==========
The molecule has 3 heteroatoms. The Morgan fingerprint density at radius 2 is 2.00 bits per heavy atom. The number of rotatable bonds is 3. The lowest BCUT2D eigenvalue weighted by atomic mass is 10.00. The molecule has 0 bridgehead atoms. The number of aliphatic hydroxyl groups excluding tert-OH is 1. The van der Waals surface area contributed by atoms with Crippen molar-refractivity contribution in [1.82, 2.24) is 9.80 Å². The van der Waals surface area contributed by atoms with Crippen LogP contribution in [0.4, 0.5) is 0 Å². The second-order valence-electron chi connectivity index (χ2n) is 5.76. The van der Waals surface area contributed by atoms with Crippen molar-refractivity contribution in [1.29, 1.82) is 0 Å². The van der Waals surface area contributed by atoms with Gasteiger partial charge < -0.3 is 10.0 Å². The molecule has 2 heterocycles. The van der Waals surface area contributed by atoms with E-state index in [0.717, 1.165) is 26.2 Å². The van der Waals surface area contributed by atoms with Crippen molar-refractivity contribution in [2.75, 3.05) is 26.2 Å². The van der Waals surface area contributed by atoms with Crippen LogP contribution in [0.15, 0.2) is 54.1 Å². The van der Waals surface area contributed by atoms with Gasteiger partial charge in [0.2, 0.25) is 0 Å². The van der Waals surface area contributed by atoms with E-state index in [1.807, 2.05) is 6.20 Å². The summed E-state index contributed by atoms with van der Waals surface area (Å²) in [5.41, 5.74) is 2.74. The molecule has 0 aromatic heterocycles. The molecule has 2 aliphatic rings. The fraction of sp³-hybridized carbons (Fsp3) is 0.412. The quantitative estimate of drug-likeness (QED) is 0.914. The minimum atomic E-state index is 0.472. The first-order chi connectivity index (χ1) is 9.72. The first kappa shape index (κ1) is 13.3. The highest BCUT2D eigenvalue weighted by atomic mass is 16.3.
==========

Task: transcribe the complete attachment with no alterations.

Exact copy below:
The molecule has 3 heteroatoms. The Morgan fingerprint density at radius 2 is 2.00 bits per heavy atom. The number of rotatable bonds is 3. The lowest BCUT2D eigenvalue weighted by atomic mass is 10.00. The molecule has 0 bridgehead atoms. The number of aliphatic hydroxyl groups excluding tert-OH is 1. The van der Waals surface area contributed by atoms with Crippen molar-refractivity contribution in [1.82, 2.24) is 9.80 Å². The van der Waals surface area contributed by atoms with Crippen LogP contribution in [0.4, 0.5) is 0 Å². The second-order valence-electron chi connectivity index (χ2n) is 5.76. The van der Waals surface area contributed by atoms with Crippen molar-refractivity contribution in [1.29, 1.82) is 0 Å². The van der Waals surface area contributed by atoms with Gasteiger partial charge < -0.3 is 10.0 Å². The molecule has 2 heterocycles. The van der Waals surface area contributed by atoms with E-state index in [0.717, 1.165) is 26.2 Å². The van der Waals surface area contributed by atoms with Crippen molar-refractivity contribution in [2.75, 3.05) is 26.2 Å². The van der Waals surface area contributed by atoms with Crippen LogP contribution in [0.15, 0.2) is 54.1 Å². The van der Waals surface area contributed by atoms with Gasteiger partial charge in [0.2, 0.25) is 0 Å². The van der Waals surface area contributed by atoms with E-state index in [1.807, 2.05) is 6.20 Å². The summed E-state index contributed by atoms with van der Waals surface area (Å²) in [5.41, 5.74) is 2.74. The molecule has 0 aromatic heterocycles. The molecule has 2 aliphatic rings. The fraction of sp³-hybridized carbons (Fsp3) is 0.412. The quantitative estimate of drug-likeness (QED) is 0.914. The minimum atomic E-state index is 0.472. The first-order chi connectivity index (χ1) is 9.72. The first kappa shape index (κ1) is 13.3. The highest BCUT2D eigenvalue weighted by atomic mass is 16.3.